KA: First of all, Congratulations on the achievement (5-1; played for championship in final round); were you happy with your play 2015.12.22_eric-luioverall?
EL: Thank you. There were some good moments in my games, and I played about as well as I expected to, so on the whole I’m not dissatisfied.
KA: Can you give us a brief description of the tournament format and venue?
EL: The tournament was a 6-round Swiss, with 40 minutes basic time per player and 3 periods of 30 seconds byo yomi. Initially, the players were split into two groups by strength and then paired within the group. The tournament was held at Riverside Hotel in Seoul’s Gangnam district, a seemingly high-class place with fancy, luxurious dining halls, and a long, spacious hall that led to a separate large room for the playing area.
KA: You are known as a slow player, but is it possible that your experience in byo yomi helps you in a quicker game like this?
EL: I’d prefer to think of others as quick players. There is no room for slow players these days, especially in amateur go where time limits are very short. Speed is key and can be a major weapon. My play in byo yomi is far from ideal, but it seems that my opponents also felt the time pressure.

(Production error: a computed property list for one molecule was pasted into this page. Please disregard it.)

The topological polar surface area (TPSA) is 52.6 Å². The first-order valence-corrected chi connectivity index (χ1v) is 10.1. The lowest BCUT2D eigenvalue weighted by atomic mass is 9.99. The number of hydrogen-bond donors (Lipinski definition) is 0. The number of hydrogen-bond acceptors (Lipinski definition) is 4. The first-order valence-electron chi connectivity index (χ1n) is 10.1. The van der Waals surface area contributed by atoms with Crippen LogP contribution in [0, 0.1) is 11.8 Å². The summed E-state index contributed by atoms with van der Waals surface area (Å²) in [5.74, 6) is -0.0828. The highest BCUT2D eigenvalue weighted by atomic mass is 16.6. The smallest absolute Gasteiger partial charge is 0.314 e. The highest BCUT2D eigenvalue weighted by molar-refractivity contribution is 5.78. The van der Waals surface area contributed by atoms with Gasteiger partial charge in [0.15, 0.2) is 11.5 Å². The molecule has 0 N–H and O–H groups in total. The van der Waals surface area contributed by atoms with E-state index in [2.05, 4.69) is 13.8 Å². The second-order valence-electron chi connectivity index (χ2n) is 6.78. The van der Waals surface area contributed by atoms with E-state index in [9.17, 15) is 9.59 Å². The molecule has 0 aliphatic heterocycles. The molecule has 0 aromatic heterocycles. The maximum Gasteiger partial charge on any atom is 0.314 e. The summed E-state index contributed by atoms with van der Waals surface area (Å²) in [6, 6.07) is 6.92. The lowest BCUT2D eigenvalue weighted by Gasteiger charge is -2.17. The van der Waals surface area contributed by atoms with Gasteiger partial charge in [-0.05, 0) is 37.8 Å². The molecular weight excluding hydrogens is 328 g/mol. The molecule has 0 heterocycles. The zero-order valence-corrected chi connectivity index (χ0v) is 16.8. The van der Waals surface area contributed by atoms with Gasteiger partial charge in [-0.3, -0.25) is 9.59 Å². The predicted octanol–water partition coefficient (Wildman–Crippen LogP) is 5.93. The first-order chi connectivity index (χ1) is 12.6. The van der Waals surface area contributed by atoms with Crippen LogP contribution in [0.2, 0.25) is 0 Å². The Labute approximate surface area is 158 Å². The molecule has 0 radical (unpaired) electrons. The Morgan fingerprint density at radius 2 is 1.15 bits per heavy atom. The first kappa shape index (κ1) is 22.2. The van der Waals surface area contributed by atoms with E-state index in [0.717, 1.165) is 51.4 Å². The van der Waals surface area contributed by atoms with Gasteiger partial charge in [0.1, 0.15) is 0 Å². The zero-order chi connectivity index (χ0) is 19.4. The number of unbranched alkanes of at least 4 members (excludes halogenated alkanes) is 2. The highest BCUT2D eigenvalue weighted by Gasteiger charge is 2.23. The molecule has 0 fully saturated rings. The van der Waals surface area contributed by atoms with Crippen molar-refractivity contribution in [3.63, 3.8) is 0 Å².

KA: How was the competition? Other than China, who was your toughest opponent?
EL: The player from Hong Kong was strong, and I also had a tough game against Ukraine.
KA: Do you get a chance to look at some of your opponents games’ to prepare for these events, or do you focus on making sure your own game is sharp?
EL: I didn’t know who would be coming, so I just tried to stay in good physical condition.
KA: How did you feel going into a championship game?
EL: I thought of Ben (Lockhart) last year and wondered if history was going to repeat itself (he went 5-0 before losing to Korea in the final). In fact, scarcely 90 minutes before the game, the Chinese player and I were seated at the same table, having lunch together. It felt a bit odd that we would soon be playing for the championship.
KA: In the final game you played mirror go for the first 14 moves, was that an effort to save time, or was it a particular strategy you worked on?